Independent Online

Wednesday, May 18, 2022

Like us on FacebookFollow us on TwitterView weather by locationView market indicators

Mercedes' appeals against Max Verstappen’s win rejected: official

FILE - Mercedes' Team Principal Toto Wolff. Photo: Andrej Isakovic/Reuters

FILE - Mercedes' Team Principal Toto Wolff. Photo: Andrej Isakovic/Reuters

Published Dec 12, 2021

Share

Abu Dhabi — Mercedes' appeals against the result of the Abu Dhabi Grand Prix on Sunday, which saw Red Bull's Max Verstappen's win the world championship, were rejected by stewards on Sunday.

However, Lewis Hamilton's Mercedes team announced their intention to lodge one final appeal against the result.

Story continues below Advertisement

Mercedes claimed that Verstappen overtook Hamilton during the safety car period at the end of the race, just prior to a last lap sprint that resulted in the Dutchman winning the race and the title.

ALSO READ: Five key moments of thrilling Formula One 2021 season

Mercedes claimed that Verstappen was in breach of Article 48.8 of the "sporting regulations".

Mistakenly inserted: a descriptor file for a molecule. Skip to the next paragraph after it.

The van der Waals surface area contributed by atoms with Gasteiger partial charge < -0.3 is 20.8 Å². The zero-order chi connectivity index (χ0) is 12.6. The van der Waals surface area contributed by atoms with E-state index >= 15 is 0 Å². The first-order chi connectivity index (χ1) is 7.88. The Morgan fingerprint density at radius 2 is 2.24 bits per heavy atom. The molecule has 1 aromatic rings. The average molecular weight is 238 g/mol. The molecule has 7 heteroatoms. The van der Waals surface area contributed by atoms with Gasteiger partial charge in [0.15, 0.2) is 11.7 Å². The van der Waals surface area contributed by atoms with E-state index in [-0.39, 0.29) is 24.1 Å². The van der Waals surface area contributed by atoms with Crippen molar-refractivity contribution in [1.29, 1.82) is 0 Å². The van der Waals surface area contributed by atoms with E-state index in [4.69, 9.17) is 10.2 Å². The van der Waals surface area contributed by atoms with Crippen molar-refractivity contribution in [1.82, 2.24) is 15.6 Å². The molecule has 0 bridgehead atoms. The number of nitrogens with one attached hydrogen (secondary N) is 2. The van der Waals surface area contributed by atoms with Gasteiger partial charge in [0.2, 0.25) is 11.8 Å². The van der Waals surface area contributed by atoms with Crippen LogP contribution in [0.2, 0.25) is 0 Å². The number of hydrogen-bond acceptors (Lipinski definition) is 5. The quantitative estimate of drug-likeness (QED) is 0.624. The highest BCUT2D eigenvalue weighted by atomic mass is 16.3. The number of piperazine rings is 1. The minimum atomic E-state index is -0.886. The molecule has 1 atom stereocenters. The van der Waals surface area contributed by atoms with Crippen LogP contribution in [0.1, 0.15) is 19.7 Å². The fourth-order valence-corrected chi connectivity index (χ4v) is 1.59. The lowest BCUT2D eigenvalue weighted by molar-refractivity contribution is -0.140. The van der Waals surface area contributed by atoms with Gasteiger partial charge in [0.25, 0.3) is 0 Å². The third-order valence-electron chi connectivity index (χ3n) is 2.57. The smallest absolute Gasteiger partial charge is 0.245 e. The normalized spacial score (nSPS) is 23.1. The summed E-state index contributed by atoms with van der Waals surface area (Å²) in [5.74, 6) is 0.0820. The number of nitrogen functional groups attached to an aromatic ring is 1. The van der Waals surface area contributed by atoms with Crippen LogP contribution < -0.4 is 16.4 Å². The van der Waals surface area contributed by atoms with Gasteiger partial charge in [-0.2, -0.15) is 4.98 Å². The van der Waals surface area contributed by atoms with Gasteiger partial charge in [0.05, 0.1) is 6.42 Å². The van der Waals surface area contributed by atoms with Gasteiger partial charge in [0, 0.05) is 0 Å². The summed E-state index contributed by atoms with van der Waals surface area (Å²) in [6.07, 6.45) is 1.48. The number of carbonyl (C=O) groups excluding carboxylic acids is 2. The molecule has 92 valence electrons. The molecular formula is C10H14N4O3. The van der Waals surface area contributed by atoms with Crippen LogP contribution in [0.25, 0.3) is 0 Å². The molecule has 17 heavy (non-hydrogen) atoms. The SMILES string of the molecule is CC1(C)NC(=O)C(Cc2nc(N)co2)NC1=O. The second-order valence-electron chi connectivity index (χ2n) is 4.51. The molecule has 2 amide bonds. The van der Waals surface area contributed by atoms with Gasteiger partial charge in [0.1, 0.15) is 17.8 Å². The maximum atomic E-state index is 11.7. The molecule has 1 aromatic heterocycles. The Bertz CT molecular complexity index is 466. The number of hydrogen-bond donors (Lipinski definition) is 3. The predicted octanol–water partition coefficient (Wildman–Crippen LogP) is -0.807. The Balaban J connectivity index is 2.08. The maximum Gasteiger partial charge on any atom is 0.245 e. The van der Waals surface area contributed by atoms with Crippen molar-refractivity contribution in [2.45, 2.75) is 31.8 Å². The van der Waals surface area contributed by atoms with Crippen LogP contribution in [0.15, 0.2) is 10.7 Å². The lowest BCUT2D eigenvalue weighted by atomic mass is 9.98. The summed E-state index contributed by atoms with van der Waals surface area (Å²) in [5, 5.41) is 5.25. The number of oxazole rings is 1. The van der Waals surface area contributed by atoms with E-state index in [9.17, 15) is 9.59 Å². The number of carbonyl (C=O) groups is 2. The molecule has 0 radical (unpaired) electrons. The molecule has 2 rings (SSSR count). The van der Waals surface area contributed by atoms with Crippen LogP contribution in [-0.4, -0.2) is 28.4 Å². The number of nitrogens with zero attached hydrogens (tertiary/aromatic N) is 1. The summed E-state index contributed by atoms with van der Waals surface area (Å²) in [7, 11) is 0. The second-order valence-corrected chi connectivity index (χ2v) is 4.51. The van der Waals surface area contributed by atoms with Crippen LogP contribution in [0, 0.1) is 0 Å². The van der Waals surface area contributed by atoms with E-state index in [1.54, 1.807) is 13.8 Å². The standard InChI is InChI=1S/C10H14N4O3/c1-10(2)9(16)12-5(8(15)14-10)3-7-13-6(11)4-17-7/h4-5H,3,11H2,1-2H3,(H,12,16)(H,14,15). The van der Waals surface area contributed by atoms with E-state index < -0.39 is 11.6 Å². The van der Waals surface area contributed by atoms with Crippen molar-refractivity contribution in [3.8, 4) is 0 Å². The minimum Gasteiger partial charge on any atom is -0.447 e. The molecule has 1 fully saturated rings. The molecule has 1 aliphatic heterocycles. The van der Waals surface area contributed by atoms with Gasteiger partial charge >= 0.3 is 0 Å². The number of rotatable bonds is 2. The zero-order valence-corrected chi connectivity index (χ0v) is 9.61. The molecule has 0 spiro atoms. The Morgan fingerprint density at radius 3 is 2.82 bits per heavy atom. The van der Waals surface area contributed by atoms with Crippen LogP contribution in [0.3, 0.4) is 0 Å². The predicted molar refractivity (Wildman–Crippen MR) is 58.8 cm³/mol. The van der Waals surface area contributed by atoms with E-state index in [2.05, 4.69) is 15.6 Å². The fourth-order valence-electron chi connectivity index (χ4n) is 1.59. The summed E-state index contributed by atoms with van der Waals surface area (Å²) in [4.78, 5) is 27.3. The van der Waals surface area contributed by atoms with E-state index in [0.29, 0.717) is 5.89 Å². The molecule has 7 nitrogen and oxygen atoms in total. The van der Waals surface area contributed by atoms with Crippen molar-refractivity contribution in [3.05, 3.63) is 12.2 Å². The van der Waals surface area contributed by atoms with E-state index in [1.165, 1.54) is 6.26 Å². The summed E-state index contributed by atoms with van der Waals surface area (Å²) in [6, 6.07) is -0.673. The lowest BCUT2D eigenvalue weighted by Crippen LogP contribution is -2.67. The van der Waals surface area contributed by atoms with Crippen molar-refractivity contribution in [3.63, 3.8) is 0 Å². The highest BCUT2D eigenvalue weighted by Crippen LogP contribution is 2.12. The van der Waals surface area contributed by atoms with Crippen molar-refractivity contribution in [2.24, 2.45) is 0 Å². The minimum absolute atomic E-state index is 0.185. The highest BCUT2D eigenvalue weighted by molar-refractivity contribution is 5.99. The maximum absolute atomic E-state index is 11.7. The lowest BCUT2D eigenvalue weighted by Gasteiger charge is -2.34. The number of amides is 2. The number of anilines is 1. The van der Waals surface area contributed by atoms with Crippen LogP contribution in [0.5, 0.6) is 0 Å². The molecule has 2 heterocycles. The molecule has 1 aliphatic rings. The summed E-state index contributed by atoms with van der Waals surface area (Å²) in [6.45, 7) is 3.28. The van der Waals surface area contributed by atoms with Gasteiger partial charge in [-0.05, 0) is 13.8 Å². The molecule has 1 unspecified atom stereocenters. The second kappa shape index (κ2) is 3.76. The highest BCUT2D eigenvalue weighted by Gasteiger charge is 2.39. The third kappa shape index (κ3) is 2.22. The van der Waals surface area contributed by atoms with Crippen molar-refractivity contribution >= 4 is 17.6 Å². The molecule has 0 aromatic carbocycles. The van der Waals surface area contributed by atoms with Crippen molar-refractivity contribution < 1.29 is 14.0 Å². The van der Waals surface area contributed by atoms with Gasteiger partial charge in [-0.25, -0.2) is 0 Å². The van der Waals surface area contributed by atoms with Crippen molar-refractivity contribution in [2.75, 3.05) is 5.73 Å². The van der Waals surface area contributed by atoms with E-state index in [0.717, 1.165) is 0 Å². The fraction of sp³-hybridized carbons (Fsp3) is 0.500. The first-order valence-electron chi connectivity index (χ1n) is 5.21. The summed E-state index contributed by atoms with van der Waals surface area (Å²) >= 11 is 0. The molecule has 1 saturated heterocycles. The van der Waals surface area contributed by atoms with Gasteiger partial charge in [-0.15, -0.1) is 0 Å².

Red Bull argued that both cars were "on and off the throttle" and that there were "a million precedents" under safety car conditions where cars had pulled alongside and then moved back behind the car that was in front.

Story continues below Advertisement

ALSO READ: Lewis Hamilton gracious in title defeat as Mercedes lodge protests

The stewards concluded that although Verstappen did briefly move in front of Hamilton, he was not in front at the end of the safety car period.

Story continues below Advertisement

FIA stewards also rejected a second appeal concerning safety car procedure.

Hamilton had been coasting to victory, his eighth world title seemingly in the bag, but four laps from the end Nicholas Latifi crashed his Williams, bringing out the safety car and prompting Verstappen to make a pit stop for fresh tyres.

Story continues below Advertisement

When racing resumed for the 58th and closing lap Verstappen barged past Hamilton to take the chequered flag and the title.

AFP

Share